"Sure, sure, that's fine. Another one-run loss. A desecrated bullpen. Serenity now. Aum. Shanti Mantra. Heh heh. Hold it together now and keep thinking about your energy efficient house and the awesome vinyl records you probably have there."
Not much news, good or otherwise, in Reds Country as we look down the double barrel of the final two home games. A winning record is rendered impossible with just one more loss, so with an active - or at the very least confusing - offseason expected, it's hard not to start gathering kindling for the Hot Stove.
Baseball Prospectus' "Kiss'Em Goodbye" series looks at the Reds
Complete with projections of next year's lineup and rotation.
Doug over at Reds Minor Leagues rolls out his Organizational All Stars
Mesoraco rightly takes top catcher honors, though Doug says Grandal was a close second. The Jazz Man (or Yasmanian Devil, if you prefer) has only 190 PAs above A+, but it's still a little bit nutso that the Reds have another backstop in their system who's reached AAA and has the shown similarly good-for-any-position-not-just-catcher offensive skills (.303/.401/.488 minor league line).
Alonso (ankle) will likely be a pinch-hitter the rest of the way
Alonso originally injured his ankle on a bothced play in early August that helped spell the premature, temporary death of his outfielding career.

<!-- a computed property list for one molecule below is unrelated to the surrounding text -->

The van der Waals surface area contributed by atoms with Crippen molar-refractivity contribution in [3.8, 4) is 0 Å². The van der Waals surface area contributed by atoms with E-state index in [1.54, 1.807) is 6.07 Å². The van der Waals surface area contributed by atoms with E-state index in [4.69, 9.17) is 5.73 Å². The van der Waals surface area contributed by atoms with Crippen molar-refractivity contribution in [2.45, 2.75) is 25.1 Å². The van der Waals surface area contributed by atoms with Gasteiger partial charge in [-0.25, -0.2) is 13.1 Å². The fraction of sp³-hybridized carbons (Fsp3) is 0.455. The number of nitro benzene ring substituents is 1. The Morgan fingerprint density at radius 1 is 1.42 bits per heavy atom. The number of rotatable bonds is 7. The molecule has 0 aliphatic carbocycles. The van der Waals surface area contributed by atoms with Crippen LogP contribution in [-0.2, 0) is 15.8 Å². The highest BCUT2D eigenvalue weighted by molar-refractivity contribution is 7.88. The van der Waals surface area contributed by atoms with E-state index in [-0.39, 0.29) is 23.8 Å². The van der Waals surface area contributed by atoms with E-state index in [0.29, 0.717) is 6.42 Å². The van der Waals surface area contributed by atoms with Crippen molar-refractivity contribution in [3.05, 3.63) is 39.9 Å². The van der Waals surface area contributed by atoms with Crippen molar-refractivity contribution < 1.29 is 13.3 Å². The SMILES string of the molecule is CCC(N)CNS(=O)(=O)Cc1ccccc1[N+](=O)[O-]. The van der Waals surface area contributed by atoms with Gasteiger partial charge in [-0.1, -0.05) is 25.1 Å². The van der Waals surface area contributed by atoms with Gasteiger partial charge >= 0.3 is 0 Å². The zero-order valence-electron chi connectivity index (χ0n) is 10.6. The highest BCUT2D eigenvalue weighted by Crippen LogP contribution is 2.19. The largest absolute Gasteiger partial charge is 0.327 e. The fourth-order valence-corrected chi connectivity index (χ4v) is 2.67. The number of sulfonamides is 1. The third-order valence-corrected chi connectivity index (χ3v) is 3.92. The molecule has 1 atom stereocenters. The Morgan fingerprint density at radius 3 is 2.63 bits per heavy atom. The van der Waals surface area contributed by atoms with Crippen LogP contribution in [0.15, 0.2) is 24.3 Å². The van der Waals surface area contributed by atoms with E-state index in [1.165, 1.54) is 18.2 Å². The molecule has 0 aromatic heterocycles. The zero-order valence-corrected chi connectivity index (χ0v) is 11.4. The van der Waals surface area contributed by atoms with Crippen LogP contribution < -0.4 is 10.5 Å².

FanGraphs has a spirited defense of Single Season UZR
For the stat enthusiast, UZR (Michael Lichtman's Universal Zone Rating) is almost always qualified by saying that multiple seasons of defensive data are necessary to make any judgments. UZR takes about 3 years to stabilize and as Lichtman himself puts it: "a player's true talent UZR or what you might expect from him in the future is as close to that one-year number as it is to zero." But UZR can still be said to give a useful account of a season's defense, even if it doesn't approximate true talent level or relies too heavily on a series of uncharacteristic plays concentrated in one season.
The Reds' leaders in UZR were all infielders: Phillips, Votto, Rolen, Janish then Cozart. Standardizing for games played (UZR/150), it's: Phillips, Lewis, Janish, Votto, Cairo. Taking human observation and horse sense into account, it's pretty clear the Reds' infield this year was excellent. And that Brandon Phillips is the best defender on the team.
Red Reposter News FROM PURGATORY: Cardinals claw way to 2 1/2 back in Wild Card Race
Or Hell, I guess. Is this Hell? I think this is hell.